I keep putting off my feelings about trying Khalid Sheik Mohammed in New York. I’ve already said that I want the trial here in New York City.
I’m going to take a lazy way out. Andrew Cohen’s arguments in The Atlantic sum up my feelings best. Some favorite snippets:
“Aren’t you willing to set aside your rage at his treatment for the diplomatic and political benefits America will receive from giving the guy an open trial? Don’t you think that treating Mohammed and his colleagues like common criminals is precisely the right message to send to the world about terrorism and al-Qaeda? Don’t you think it hurts their cause to be considered murderers and not jihadist soldiers?”
“Have you taken the time to look at the track record that federal prosecutors have in successfully trying terror suspects in New York? Can you name a single case where the feds lost a major terror trial since September 11, 2001? Can you name one from before the terrible events that day? Is Tim McVeigh walking around Buffalo today? Is Terry Nichols walking around Kansas? Is Ramzi Youssef back in Brooklyn or Zacarias Moussaoui out on an airfield trying to fly planes in Minnesota? Have you heard from Jose Padilla or Richard Reid lately?”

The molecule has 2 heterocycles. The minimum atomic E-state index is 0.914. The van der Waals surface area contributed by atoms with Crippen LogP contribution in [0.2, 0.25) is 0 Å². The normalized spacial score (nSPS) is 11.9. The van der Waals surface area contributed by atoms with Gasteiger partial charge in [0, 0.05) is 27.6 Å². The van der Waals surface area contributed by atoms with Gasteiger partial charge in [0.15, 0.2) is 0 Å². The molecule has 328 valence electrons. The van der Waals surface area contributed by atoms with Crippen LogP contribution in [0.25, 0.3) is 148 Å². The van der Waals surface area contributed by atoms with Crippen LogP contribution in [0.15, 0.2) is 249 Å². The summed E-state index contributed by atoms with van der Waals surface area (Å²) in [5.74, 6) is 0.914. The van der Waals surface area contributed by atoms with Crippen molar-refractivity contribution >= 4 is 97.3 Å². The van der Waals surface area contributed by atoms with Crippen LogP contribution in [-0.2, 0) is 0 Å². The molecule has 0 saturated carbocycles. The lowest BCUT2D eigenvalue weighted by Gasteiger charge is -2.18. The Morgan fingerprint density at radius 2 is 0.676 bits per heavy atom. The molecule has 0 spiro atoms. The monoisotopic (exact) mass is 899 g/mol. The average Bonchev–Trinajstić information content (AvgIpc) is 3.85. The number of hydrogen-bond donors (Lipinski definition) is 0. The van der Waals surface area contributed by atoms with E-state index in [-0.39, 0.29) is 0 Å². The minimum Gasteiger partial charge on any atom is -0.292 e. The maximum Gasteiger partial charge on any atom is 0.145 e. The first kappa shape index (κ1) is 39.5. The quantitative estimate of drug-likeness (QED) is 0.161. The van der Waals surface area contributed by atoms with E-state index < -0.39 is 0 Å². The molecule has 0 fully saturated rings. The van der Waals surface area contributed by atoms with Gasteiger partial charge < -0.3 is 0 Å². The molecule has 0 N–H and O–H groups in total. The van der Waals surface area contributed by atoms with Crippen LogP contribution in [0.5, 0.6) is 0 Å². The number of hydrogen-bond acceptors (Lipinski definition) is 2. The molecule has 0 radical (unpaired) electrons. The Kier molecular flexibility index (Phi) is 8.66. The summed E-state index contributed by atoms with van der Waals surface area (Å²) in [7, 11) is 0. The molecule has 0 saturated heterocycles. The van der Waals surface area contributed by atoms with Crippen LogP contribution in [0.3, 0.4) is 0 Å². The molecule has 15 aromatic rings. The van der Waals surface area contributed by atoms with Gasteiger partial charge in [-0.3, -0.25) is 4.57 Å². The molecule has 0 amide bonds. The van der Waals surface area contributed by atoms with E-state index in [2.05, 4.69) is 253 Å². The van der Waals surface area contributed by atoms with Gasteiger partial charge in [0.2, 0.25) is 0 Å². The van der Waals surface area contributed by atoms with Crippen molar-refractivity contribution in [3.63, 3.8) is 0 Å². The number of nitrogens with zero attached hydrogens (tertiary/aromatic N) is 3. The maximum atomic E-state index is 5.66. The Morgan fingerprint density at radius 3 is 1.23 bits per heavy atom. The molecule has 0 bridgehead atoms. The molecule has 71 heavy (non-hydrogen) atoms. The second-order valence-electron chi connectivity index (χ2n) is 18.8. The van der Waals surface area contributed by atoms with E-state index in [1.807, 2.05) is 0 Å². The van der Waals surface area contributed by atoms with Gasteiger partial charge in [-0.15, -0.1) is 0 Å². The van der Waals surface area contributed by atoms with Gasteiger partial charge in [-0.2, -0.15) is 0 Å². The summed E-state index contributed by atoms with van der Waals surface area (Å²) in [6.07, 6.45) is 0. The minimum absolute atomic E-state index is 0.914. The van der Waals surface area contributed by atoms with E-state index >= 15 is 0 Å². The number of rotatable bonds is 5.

“Are you worried that Mohammed will try to turn his trial into political theatre? So what? The world already has heard what he and his al-Qaeda pals think of America. The world already has seen the photos from Abu Ghraib. The world knows about waterboarding. It’s old news. Mohammed is just a man, and soon he’ll be a defendant, and then he’ll be a ranting, shrieking crazy person in court, then he’ll be convicted and then he’ll be sentenced.”
Bottom line and these are my words: I want the opportunity to bring our case and all our evidence against him in open court. A public demonstration of the very thing we fight for – our system of justice and freedom. We say our way is the best and the most fair and here’s our chance to show it.